Spa Junkie on… Phi 360, London

Our reporter tackles pigmentation problems and fine lines in a non-invasive superfacial

Image: Jay Yeo

I’ve slightly lost faith in Harley Street, which I feel has become rather too populated by rejuvenation clinics better known for their marketing leaflets than their stellar reputations. But PhiClinic is a welcome find that seems to be trying to redress the balance. Alongside assorted cosmetic surgery procedures are advanced-technology, non-invasive superfacials that promise to improve skin tone, revive plumpness, reduce thread veins and pigmentation discolouration, and tone and tighten. Their Phi 360 superfacial is what I’m most interested in trying out.

A Phi aesthetician leads me along the corridor past stark, white clinical rooms filled with lasers and high-tech equipment. Phi is not for those interested in a spa-pampering day, that’s for sure.

The 90-minute treatment starts with a simple cleanse and then microdermabrasion, where a thin suction pipe is moved back and forth and up and down my skin to remove dead skin cells, promote cell renewal and create a more even skin tone. It’s uncomfortable, but not painful.

Further debris at a deeper dermal level is then removed during the Hydrafacial, during which a machine is used for lymphatic drainage, combined with vacuum technology for deep cleansing, extraction and exfoliation – sucking impurities from inside the pores. Again, while it’s not exactly relaxing, it doesn’t hurt in the least. Afterwards SkinCeuticals creams that are rich in hyaluronic acid, vitamins and antioxidants leave my skin feeling super hydrated.

Skin prepped and with very little discomfort so far, it’s time for the main event: a trio of handheld lasers called the VBeam, the RevLite and the Emerge.

The VBeam starts the light show; it’s used to target redness such as thread veins and pigmentation discolouration – for those who like a nightly tipple or two, this is the one for you. The long beam of pulsating light is moved around my face and targets problem areas to break down pigmentation in the damaged cells. On a pain level I would say it is a four out of 10, not pleasant, but certainly bearable.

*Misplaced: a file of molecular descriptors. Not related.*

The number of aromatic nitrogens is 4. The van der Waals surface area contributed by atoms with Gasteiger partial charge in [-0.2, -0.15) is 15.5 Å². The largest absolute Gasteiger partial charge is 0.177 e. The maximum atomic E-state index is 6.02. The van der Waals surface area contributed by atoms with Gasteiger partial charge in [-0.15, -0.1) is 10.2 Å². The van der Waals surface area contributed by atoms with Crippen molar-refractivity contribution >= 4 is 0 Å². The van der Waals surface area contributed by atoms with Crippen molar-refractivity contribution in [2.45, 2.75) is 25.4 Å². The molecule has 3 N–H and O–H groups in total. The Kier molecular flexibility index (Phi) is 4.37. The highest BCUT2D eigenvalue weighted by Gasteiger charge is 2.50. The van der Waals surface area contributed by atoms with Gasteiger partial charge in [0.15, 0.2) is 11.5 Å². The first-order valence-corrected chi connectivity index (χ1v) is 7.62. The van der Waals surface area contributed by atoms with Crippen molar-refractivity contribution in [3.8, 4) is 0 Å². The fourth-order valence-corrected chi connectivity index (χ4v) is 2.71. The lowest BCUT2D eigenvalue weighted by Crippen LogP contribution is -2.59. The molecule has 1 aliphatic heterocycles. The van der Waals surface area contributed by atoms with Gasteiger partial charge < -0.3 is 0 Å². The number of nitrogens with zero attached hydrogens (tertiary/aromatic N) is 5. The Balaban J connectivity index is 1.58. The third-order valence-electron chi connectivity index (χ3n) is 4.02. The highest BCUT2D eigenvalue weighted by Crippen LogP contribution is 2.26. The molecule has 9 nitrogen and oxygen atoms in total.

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Next up is one of my favourites: Q Switch, the technology behind the RevLite laser, which works on lines and wrinkles by delivering heat deep into the dermis to stimulate collagen. It’s wonderfully pain-free.

Onto the last of the three lasers: Emerge, a non-ablative fractional laser for resurfacing. As the handheld laser moves over my skin, it feels like my face is being dragged along tarmac – it is short-lived, thank heavens.

A cooling, hydrating B5 gel is then gently applied, a welcome antidote to the heat of my skin. After it has been left to soak in for a few minutes, my face is placed under a full mask of LED light for 15 minutes to help the healing process. The therapist leaves the room and I shut my eyes; the warm light on my face makes me dream of the Bahamas.

The therapist returns and applies a moisturiser with sunscreen, to protect my now ultra-sensitive skin from sunlight. I’m also told not to go in the sun for a couple of weeks. The finale is the Oxygenetix Breathable Foundation to help with the production of collagen and elastin and to tint my skin so it doesn’t appear so red. Still, as my therapist walks me out, my face is a rosy shade of pink.

The Bottom Line

I’ve had several laser treatments in the past that were on a par with medieval torture, but apart from a few moments of serious discomfort, Phi 360 is very bearable. The slightly raw feeling and red tinge subsided after 24 hours and each day (for a few days after that) I saw an improvement in my skin, which became less red, more radiant and with fewer blemishes, discoloured spots and fine lines.

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Spa Junkie is the founder of FaceGym. She pays for all her own travel, accommodation and therapies. Follow her on Instagram @spajunkiechronicles.

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